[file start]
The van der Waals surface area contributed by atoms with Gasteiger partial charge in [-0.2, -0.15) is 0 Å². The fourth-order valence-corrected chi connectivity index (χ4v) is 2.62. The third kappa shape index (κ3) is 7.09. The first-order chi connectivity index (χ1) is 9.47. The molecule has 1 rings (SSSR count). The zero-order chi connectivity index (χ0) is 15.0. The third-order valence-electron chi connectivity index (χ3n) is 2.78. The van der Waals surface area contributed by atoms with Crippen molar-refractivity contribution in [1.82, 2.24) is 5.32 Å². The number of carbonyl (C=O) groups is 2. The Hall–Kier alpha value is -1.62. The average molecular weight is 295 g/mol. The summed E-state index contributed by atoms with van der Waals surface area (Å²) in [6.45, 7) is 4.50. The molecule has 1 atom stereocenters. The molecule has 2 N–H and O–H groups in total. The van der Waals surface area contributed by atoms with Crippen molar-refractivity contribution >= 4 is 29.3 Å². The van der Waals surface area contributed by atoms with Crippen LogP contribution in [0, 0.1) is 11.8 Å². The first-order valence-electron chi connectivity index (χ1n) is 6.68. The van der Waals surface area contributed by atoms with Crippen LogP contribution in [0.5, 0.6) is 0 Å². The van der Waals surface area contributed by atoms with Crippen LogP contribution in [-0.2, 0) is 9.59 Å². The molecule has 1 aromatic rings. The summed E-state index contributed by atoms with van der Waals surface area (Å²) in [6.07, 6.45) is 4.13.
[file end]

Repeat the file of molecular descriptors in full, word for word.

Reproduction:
The van der Waals surface area contributed by atoms with Gasteiger partial charge in [-0.2, -0.15) is 0 Å². The fourth-order valence-corrected chi connectivity index (χ4v) is 2.62. The third kappa shape index (κ3) is 7.09. The first-order chi connectivity index (χ1) is 9.47. The molecule has 1 rings (SSSR count). The zero-order chi connectivity index (χ0) is 15.0. The third-order valence-electron chi connectivity index (χ3n) is 2.78. The van der Waals surface area contributed by atoms with Crippen molar-refractivity contribution in [1.82, 2.24) is 5.32 Å². The number of carbonyl (C=O) groups is 2. The Hall–Kier alpha value is -1.62. The average molecular weight is 295 g/mol. The summed E-state index contributed by atoms with van der Waals surface area (Å²) in [6.45, 7) is 4.50. The molecule has 1 atom stereocenters. The molecule has 2 N–H and O–H groups in total. The van der Waals surface area contributed by atoms with Crippen molar-refractivity contribution >= 4 is 29.3 Å². The van der Waals surface area contributed by atoms with Crippen LogP contribution in [0, 0.1) is 11.8 Å². The first-order valence-electron chi connectivity index (χ1n) is 6.68. The van der Waals surface area contributed by atoms with Crippen LogP contribution in [0.5, 0.6) is 0 Å². The van der Waals surface area contributed by atoms with Crippen LogP contribution in [-0.2, 0) is 9.59 Å². The molecule has 1 aromatic rings. The summed E-state index contributed by atoms with van der Waals surface area (Å²) in [6.07, 6.45) is 4.13.